Don't worry - I'm not going to regurgitate a list of all the movies I watched in 2007. Instead, I'll focus on a few that were especially enjoyable, interesting, or bad - and movies that I suspect not many people have seen.
The Devil's Arithmetic. I love it when famous actors/actresses do these kinds of low-budget, educational TV films. This one is based on a YA novel and stars Kirsten Dunst (I thought she fulfilled her made-for-TV requirement with "Fifteen and Pregnant," but here we are) and Brittany Murphy. I watched this movie in the middle of the night with Miriam when she was so sick, but even in the wee, bizarre hours of the morning, it was a very moving film about the Holocaust.
Life is Beautiful. I know everyone has seen this movie at least once, but I hadn't watched it in a few years - probably not since fighting off the crowds at the BYU International Cinema. This movie was good before, but since having a child myself, it has become AWESOME.
Mad Hot Ballroom & Spellbound. I'm grouping these two together because they both focus on elementary school kids in competition (ballroom dancing and the national spelling bee, respectively). I love these movies and try to watch them at least a couple of times a year.
Foyle's War. This is actually a British television mystery series focusing a small-town detective during World War II. The stories are good, the acting is brilliant, and the attention to time period detail is riveting.
The Painted Veil. I already told you about this one.
Les Miserables. This is my all-time favorite book, so I admit that my expectations were high. And on the face it of, this should have been an excellent movie. Liam Neeson is Jean Valjean. Geoffrey Rush is Javert. Uma Thurman is Fantine. Claire Danes is Cosette. What's not to love? The second half of this movie, apparently. The first half moved me to tears, the second half bored me to tears. What a shame. Does anyone know how much time has to pass in Hollywood for another version of a movie to be made?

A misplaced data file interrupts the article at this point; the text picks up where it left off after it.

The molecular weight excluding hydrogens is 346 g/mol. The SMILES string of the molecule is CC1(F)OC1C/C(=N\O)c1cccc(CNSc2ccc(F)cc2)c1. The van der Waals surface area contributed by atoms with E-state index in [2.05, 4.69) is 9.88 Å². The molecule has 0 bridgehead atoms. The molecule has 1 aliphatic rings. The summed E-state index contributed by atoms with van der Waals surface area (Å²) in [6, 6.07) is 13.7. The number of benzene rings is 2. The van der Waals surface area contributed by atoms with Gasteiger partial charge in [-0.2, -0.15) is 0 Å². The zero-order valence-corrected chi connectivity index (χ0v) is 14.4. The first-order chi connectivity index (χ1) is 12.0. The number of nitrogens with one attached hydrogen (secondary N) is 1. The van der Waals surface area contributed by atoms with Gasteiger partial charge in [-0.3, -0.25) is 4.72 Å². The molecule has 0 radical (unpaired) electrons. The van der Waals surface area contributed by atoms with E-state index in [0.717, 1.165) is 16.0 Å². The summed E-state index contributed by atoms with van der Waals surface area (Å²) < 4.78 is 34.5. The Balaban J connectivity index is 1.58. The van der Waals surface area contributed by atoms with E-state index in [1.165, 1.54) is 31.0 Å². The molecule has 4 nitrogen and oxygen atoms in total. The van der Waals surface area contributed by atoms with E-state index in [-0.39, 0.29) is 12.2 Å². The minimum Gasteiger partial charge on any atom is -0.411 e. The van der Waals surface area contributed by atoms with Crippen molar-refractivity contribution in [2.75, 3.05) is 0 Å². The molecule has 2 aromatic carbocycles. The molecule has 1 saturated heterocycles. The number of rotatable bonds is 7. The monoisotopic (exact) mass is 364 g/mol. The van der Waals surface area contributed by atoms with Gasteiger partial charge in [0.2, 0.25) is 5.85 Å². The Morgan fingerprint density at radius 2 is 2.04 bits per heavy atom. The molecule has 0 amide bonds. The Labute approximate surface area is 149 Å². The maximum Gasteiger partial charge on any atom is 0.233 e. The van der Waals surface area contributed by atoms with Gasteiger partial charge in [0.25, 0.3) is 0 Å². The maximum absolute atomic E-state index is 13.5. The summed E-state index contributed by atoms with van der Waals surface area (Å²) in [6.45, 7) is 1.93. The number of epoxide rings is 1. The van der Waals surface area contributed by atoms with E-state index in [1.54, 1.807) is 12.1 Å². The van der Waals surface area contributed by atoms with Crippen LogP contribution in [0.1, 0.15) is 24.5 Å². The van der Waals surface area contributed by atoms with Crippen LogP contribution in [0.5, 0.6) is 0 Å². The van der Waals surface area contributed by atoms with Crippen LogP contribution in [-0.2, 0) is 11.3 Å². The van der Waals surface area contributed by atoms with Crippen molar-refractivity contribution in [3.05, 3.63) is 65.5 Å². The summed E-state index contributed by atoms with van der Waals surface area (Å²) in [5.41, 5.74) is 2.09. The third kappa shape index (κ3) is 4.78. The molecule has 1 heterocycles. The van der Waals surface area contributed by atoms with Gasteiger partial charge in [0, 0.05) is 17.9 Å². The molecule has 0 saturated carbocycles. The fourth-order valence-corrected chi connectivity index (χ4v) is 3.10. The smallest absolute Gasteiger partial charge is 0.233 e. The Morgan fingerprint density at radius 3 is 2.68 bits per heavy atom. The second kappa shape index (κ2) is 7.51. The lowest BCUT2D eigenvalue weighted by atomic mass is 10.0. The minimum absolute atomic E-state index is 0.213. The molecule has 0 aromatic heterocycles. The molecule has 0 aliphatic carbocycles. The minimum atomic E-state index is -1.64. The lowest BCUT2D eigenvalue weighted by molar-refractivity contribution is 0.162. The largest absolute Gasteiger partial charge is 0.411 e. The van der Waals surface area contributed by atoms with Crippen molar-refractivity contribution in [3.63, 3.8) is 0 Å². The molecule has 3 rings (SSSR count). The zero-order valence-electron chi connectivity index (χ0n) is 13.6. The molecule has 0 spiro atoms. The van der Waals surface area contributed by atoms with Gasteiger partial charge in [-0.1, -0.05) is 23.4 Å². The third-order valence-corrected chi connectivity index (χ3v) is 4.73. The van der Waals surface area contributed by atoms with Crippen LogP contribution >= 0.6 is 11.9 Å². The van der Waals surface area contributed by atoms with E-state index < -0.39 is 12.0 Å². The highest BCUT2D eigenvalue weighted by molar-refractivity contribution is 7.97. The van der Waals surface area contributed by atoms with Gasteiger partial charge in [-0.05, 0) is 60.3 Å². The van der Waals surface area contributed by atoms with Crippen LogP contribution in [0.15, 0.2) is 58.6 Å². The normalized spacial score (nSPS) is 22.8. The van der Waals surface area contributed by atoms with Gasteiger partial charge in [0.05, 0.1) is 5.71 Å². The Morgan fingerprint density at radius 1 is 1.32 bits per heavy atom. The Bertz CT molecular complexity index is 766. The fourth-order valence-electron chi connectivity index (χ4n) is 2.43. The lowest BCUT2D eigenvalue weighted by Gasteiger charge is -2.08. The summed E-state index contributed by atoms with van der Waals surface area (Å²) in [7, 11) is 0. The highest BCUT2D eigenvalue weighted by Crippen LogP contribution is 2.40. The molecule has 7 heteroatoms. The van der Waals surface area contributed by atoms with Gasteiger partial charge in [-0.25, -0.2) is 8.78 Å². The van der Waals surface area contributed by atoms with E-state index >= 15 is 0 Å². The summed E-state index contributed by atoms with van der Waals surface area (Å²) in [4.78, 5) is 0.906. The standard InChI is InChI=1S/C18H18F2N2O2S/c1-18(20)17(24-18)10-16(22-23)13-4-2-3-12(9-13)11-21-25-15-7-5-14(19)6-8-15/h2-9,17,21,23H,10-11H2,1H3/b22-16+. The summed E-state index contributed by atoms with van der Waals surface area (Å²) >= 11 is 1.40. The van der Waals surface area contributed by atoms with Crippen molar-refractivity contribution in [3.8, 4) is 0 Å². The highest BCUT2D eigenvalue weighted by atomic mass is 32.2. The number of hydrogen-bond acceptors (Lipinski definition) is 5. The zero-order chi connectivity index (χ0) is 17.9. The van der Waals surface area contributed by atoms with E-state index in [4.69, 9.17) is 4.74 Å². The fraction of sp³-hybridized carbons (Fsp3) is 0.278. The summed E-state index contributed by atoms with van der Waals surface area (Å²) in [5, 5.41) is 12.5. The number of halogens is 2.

Millions. This is a cute, cute movie, and I don't think many people have heard of it. The parts with the Mormon missionaries are hilarious.
Dear Frankie. I considered writing a blog post about this one right after I saw it but somehow never got around to it. What an unusual, charming movie. The premise - a woman long estranged from her husband writes letters to her own son from his "father" - is one of those where you know the movie will either be very good, or very, very bad. Fortunately, this one is the former. There is one stupid scene, though - the one in the hospital near the end. You'll know the scene I'm talking about since it's where the f-bomb is said, and thus where the film gets its PG-13 rating. Shame.
The Queen. I wonder if I'm somehow an Anglophile at heart. On the surface, an extremely boring movie where nothing happens. But I loved it.
Aquamarine. I never want my daughter watching these kinds of movies. Ever.
Picnic at Hanging Rock. Quite possibly the FREAKIEST AND WEIRDEST MOVIE I HAVE EVER SEEN. Sometimes I just don't know what those Aussies are thinking when they make movies.
For a final tidbit of movie-related information, here are the five movies I saw in the theater in 2007. Some of them I saw in the theater because I really wanted to; others were more a matter of circumstance:
Pirates of the Caribbean: At World's End (Amman, Jordan). This movie is awesome if you skip through most every scene with Tia Dalma as Calypso. I know because that's what I did when I watched a pirated copy (after viewing it legally in the theater).
Harry Potter and the Order of the Phoenix (Amman, Jordan). Maybe this counts for two because I saw it twice in the same day.
The Bourne Ultimatum (Tucson, Arizona)
Enchanted (Glendale, Arizona)
I Am Legend (Idaho Falls, Idaho)
What are your favorites/least favorites/notables of 2007?